However Director John L. Gerber called attention to an action of the old board designating the plans as being for a new senior high school, in the belief that the building already had been officially named. Director Bird H. Loucks suggested rescinding Miss Owen’s motion.
Secretary David N. Crider was appealed to; he retrieved and read the minutes of an earlier session of the board, showing that Harry W. Dietz, then a director, had offered a motion, which was adopted, providing that “the plans hereafter be designated as plans for A Senior High School for the City of York, Pennsylvania.”
“A Senior High School for the City of York, Pennsylvania” was a rather lengthy name to be chiseled in the stones to be placed over the College Avenue entrance of the new building, facing Penn Common.
A vote was taken on Miss Owen’s motion and the name “William Penn Senior High School” was officially adopted for the new building, per this action by the Board of School Directors on July 15th, 1926.
Miss Owen then moved for the adoption of the name “Hannah Penn Junior High School,” to be the official name of the old high school building; sitting next door, when it becomes a junior high school. This motion was properly seconded. Confrontational discussions amongst board members ensued. Mrs. Mabel McClune Sullivan and Miss Mary Owen took the position that several of the directors were averse to naming the building in honor of a woman, even though she was such a remarkable woman as Hannah Penn.
After her husband, William Penn had a stroke, for the last six years of his life, Hannah Penn administered the Province of Pennsylvania. Upon the death of William Penn, Hannah was granted full control of Pennsylvania per her husband’s Will. She managed Pennsylvania for another eight years, until her death in 1726. Historically Hannah was judged a capable administrator of Pennsylvania for those 14-years.
Over the years, even at the State level, there were attempts to enhance the recognition of the significant contribution Hannah Penn made during Pennsylvania’s formative years. Thus naming York’s neighboring schools, situated on Penn Common, for William Penn and Hannah Penn was deemed an appropriate and fitting tribute.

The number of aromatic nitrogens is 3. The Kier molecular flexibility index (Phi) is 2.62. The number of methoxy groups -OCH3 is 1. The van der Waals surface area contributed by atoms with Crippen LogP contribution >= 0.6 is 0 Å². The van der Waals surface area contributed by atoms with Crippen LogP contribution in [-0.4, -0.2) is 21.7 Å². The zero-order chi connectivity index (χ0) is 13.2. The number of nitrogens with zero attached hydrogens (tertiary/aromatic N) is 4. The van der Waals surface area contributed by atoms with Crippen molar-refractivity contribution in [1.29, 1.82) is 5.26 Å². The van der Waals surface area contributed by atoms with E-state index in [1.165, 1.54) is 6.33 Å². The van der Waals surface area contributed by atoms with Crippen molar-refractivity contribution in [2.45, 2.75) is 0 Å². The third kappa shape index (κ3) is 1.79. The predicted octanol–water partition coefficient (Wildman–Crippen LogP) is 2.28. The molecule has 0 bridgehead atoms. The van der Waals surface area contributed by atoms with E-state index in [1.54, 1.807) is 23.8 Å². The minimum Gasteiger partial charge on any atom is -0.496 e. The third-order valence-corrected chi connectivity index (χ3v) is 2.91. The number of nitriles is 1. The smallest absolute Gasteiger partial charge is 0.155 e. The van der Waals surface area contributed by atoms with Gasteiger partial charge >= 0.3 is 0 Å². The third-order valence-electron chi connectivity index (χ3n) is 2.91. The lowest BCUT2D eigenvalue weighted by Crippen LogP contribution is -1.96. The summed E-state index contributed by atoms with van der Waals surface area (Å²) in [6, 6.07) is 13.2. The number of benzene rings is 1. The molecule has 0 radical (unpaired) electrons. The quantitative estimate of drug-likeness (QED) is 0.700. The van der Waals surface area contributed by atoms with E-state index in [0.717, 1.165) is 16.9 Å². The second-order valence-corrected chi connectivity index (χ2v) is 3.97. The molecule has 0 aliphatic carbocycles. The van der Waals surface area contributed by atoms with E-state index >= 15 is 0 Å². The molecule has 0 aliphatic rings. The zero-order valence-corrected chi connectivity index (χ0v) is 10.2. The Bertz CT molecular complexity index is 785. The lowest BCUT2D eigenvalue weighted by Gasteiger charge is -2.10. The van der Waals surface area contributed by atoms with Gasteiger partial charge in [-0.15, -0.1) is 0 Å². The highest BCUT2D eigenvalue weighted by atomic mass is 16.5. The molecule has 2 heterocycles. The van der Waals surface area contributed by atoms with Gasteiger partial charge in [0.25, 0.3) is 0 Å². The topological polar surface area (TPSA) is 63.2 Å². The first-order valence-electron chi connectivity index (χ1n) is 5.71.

The vote on Miss Owen’s motion was finally taken, with all voting in favor except two directors, John Gerber and Bird Loucks; each responding with the statement “not voting.” “Hannah Penn Junior High School” was now the official name of the old York High, after it was converted to a junior high school. When that occurred, it became the first school building in the city named for a woman.
Toward the end of 1926, York’s fourth high school building, the new William Penn Senior High School was nearing completion. At a School Board meeting on December 9th, 1926, T. W. Birchall was awarded the contract to remove the York High School chiseled lettering from the old York High building and then to carve on the entrance stones, the inscription “Hannah Penn Junior High School.”
In December 1926, the York High School name was removed from the last school building to be so named in York City. Per the following two photos, the whole stone surface was removed to the depth of the York High School lettering, creating a new flat surface to carve the inscription “Hannah Penn Junior High School.”
February 8th, 1927, is the William Penn Senior High School and Hannah Penn Junior High School first day both buildings were being utilized as planned. William Penn Senior High School contained 1400 pupils and Hannah Penn Junior High School contained 1340 pupils. Hannah Penn enrollment increased rapidly, such that during January 1931, Phineas Davis Junior High School was opened in the eastern part of York and during November 1931, Edgar Fahs Smith Junior High School was opened in the northwestern part of York.
The building at northeast corner of West College Avenue and South Beaver Street became the first school building named for a woman in the City of York. Student use of the building ceased in 1959 and the building was demolished in 1965, to create a parking lot.
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Related posts include:Reading the Headlines: A Quick Index to All YorksPast Posts